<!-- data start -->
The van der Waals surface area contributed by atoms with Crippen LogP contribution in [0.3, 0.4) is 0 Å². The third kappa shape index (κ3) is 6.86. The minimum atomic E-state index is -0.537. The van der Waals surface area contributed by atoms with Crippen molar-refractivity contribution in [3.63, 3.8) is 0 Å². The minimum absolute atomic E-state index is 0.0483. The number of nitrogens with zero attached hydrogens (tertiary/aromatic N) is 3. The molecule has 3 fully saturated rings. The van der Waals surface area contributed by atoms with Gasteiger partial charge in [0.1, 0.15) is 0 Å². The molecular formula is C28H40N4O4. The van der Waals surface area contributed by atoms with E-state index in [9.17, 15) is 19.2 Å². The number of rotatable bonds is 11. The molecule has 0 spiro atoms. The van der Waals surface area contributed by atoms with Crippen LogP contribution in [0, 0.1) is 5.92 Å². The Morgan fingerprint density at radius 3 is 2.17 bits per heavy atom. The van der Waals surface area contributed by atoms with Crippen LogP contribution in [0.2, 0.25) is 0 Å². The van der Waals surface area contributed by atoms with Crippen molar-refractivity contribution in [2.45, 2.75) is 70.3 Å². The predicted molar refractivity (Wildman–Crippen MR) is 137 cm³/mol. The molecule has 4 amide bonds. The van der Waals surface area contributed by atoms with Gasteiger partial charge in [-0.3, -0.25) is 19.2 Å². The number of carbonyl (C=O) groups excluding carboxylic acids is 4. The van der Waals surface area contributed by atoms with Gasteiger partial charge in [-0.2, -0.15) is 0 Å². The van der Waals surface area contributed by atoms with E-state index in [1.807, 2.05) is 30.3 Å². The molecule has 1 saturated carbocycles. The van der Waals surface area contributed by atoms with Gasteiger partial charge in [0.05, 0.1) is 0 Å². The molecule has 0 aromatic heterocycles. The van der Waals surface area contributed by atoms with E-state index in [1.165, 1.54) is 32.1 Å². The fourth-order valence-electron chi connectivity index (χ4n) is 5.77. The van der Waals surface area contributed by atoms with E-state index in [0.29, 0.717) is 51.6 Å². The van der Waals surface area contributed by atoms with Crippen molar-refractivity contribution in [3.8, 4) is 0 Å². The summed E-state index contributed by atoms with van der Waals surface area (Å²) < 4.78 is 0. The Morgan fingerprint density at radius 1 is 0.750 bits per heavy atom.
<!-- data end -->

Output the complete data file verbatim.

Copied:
The van der Waals surface area contributed by atoms with Crippen LogP contribution in [0.3, 0.4) is 0 Å². The third kappa shape index (κ3) is 6.86. The minimum atomic E-state index is -0.537. The van der Waals surface area contributed by atoms with Crippen molar-refractivity contribution in [3.63, 3.8) is 0 Å². The minimum absolute atomic E-state index is 0.0483. The number of nitrogens with zero attached hydrogens (tertiary/aromatic N) is 3. The molecule has 3 fully saturated rings. The van der Waals surface area contributed by atoms with Gasteiger partial charge in [0.1, 0.15) is 0 Å². The molecular formula is C28H40N4O4. The van der Waals surface area contributed by atoms with E-state index in [9.17, 15) is 19.2 Å². The number of rotatable bonds is 11. The molecule has 0 spiro atoms. The van der Waals surface area contributed by atoms with Crippen LogP contribution in [0, 0.1) is 5.92 Å². The Morgan fingerprint density at radius 3 is 2.17 bits per heavy atom. The van der Waals surface area contributed by atoms with Crippen LogP contribution in [0.2, 0.25) is 0 Å². The van der Waals surface area contributed by atoms with Crippen molar-refractivity contribution in [2.45, 2.75) is 70.3 Å². The predicted molar refractivity (Wildman–Crippen MR) is 137 cm³/mol. The molecule has 4 amide bonds. The van der Waals surface area contributed by atoms with Gasteiger partial charge in [-0.3, -0.25) is 19.2 Å². The number of carbonyl (C=O) groups excluding carboxylic acids is 4. The van der Waals surface area contributed by atoms with Gasteiger partial charge in [-0.2, -0.15) is 0 Å². The van der Waals surface area contributed by atoms with E-state index in [1.807, 2.05) is 30.3 Å². The molecule has 1 saturated carbocycles. The van der Waals surface area contributed by atoms with Gasteiger partial charge in [0.05, 0.1) is 0 Å². The molecule has 0 aromatic heterocycles. The van der Waals surface area contributed by atoms with E-state index in [1.165, 1.54) is 32.1 Å². The fourth-order valence-electron chi connectivity index (χ4n) is 5.77. The van der Waals surface area contributed by atoms with E-state index in [0.29, 0.717) is 51.6 Å². The van der Waals surface area contributed by atoms with Crippen molar-refractivity contribution in [3.8, 4) is 0 Å². The summed E-state index contributed by atoms with van der Waals surface area (Å²) < 4.78 is 0. The Morgan fingerprint density at radius 1 is 0.750 bits per heavy atom.